Consider being on a National Campaign for Nonviolent Resistance conference call on Wed., Mar. 2 at 9 PM EST to continue to plan a climate chaos action of nonviolent civil resistance at the Pentagon on Apr. 8, calling for an end to the wars and for an end to policies that make the Pentagon the biggest polluter of our earth. Call me at 410-366-1637 or email me at mobuszewski at verizon.net to get the call-in number and access code.
Published on Tuesday, March 1, 2011 by The Guardian/UK
US Military Spending On Marches
How on earth do you get a bipartisan consensus against cuts and for stimulus? Call it the defence budget
by Mark Engler
With a new Congress with a House controlled by Republicans who have trumpeted deficit reduction as one of their central priorities, it would be logical to expect that there might be trimming in one of the largest and most bloated areas of US government spending
If you have been following the headlines, you might be under a different impression. The debate over defence cuts has intensified this year, as a wave of Tea Party-backed legislators, including Senators Tom Coburn (Oklahoma), Johnny Isakson (Georgia), Pat Toomey (Pennsylvania) and Rand Paul (
So, why isn't this resulting in a smaller Pentagon budget?
Rank-and-file revolt among conservatives has made some difference. On 16 February, 47 freshman Republicans in the House broke with their party's leadership and voted to cut funding for an expensive alternative engine for the F-35 fighter jet. This is an item which Defense Secretary Robert Gates has called "an unnecessary and extravagant expense", but which many veteran lawmakers have nevertheless fought to keep alive. Beyond this, the New York Times reported that Republicans "agreed to include $16bn in military cuts in this year's spending bill, which is being debated on the floor this week".
Yet, in truth, such reporting falls for a sleight of hand performed by the department of defence. Much of the discussion of "cutting" the military budget in
Moreover, the base defence budget is likely to go up even further in 2012, despite administration vows to tighten its belt. Possibly seeking to preempt critics, in early January, Secretary Gates proposed $78bn in spending cuts, and $100bn in cost-saving measures for the Pentagon. His proposed savings, however, are spread out over several years, and are offset by increases in other areas of defence spending. In the end, Gates's "reduced" budget request for 2012 still comes to $553bn, the largest in real terms since the second world war.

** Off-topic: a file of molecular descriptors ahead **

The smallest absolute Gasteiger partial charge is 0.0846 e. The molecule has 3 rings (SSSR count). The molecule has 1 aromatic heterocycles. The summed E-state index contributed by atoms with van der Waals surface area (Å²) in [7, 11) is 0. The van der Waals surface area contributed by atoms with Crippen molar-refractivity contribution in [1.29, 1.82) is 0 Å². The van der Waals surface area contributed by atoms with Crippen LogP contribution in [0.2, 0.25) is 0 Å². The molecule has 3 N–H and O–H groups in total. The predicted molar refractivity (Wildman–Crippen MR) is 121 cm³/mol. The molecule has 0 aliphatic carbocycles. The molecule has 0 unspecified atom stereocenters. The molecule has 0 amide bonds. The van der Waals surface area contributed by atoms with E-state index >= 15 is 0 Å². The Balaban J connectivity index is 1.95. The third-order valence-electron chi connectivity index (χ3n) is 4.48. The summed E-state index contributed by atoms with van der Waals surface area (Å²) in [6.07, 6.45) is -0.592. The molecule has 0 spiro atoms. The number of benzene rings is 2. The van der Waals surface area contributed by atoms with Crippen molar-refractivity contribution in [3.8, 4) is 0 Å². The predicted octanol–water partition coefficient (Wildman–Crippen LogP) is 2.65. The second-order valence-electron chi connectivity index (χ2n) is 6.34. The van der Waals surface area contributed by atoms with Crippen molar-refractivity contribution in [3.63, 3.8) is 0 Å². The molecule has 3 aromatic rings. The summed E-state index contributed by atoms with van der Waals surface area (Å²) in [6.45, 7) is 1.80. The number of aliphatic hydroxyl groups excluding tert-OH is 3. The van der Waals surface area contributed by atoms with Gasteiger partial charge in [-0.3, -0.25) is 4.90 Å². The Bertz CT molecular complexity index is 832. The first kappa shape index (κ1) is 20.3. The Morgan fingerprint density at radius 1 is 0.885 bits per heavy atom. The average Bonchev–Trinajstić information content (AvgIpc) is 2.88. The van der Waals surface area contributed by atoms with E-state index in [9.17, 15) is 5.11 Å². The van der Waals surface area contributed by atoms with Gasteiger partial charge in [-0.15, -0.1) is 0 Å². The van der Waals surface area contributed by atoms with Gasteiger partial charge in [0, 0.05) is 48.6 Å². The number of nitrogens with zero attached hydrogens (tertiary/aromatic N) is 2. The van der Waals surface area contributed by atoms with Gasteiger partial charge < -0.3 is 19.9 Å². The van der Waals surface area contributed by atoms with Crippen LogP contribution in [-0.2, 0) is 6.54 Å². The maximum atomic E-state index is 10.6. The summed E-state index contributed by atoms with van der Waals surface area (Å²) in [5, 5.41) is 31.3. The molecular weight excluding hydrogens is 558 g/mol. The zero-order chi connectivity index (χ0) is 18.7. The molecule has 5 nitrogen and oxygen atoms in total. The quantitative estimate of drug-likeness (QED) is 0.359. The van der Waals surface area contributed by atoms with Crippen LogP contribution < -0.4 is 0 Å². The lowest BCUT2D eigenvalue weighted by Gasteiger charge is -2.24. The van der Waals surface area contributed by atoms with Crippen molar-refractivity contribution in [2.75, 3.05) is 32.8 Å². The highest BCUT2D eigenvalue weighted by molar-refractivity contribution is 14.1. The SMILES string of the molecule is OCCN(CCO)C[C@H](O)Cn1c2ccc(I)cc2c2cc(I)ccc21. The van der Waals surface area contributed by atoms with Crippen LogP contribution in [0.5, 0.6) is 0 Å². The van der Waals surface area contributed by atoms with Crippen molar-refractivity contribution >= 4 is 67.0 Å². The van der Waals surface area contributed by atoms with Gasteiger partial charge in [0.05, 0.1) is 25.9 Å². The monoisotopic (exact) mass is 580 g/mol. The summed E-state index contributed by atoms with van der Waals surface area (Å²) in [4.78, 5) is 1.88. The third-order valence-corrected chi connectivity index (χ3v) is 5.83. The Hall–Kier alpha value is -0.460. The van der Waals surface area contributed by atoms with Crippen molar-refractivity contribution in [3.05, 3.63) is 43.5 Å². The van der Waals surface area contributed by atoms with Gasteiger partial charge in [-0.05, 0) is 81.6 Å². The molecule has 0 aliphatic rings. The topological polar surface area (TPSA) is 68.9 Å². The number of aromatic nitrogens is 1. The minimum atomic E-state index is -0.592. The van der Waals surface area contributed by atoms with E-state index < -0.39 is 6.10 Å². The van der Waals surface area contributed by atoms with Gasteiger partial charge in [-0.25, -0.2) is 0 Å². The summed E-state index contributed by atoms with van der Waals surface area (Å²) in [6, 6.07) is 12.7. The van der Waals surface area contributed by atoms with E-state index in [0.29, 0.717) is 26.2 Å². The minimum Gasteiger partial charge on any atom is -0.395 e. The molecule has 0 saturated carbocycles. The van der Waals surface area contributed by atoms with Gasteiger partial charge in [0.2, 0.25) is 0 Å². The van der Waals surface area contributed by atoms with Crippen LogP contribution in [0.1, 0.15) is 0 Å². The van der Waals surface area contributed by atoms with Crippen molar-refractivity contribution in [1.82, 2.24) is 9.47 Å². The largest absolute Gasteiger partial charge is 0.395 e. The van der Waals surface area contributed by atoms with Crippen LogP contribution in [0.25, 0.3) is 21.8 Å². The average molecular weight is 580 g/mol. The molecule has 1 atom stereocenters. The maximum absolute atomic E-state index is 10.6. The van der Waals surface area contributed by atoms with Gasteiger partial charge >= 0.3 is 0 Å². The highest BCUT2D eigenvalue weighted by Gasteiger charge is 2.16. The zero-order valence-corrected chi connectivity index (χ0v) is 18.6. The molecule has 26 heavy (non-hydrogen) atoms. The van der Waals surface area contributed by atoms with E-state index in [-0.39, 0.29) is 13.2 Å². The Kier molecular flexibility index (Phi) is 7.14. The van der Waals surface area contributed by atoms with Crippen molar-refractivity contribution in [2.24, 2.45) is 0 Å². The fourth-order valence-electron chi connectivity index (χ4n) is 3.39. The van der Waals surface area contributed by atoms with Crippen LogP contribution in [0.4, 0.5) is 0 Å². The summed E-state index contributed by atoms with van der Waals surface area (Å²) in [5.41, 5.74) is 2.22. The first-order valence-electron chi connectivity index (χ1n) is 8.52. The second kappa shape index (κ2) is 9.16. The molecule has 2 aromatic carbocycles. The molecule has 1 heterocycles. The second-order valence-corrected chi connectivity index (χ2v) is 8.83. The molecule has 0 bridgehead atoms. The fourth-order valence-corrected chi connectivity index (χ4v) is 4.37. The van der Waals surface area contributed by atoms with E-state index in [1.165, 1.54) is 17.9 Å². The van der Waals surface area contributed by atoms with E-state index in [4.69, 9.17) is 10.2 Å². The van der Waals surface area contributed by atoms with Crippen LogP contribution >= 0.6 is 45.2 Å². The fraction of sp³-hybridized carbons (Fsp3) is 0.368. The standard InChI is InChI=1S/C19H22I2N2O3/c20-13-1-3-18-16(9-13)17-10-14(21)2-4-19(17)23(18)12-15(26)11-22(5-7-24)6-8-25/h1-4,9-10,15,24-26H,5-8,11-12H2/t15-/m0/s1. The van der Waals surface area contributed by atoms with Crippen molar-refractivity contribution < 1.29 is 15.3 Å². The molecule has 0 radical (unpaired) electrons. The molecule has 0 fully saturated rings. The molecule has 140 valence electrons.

There's considerable precedent for the failure of elected officials to reduce spending on the military. In early 2009, Gates appeared before Congress to propose cuts to expensive, out-of-date, and behind-schedule weapons programs, urging members to "rise above parochial interests and consider what is in the best interest of the nation as a whole". The backlash from lawmakers was immediate. As Reuters reported, "it took just minutes" before a group of senators, including Jeff Sessions (Republican, Alabama), Joe Lieberman (Independent, Connecticut) and Mark Begich (Democrat, Alabama), had penned a letter to President Obama condemning the proposed $1.4bn cut in the missile defence program, arguing that it would leave the country vulnerable to attack by North Korea.
While politicians in
There's a peculiar irony here
That Congress is now slowing increases in defence spending can be seen as a small measure of progress. But we should not fool ourselves into believing that our elected officials intend to consider serious cuts to the military as part of their budget debate. Instead, what they have "on the table" is continued expansion of a seemingly insatiable military-industrial complex.
With research assistance provided by Eric Augenbraun
© 2011 Guardian Media
Mark Engler is a senior analyst with Foreign Policy In Focus and author of How to Rule the World: The Coming Battle Over the Global Economy (Nation Books, 2008). He can be reached via the website http://www.DemocracyUprising.com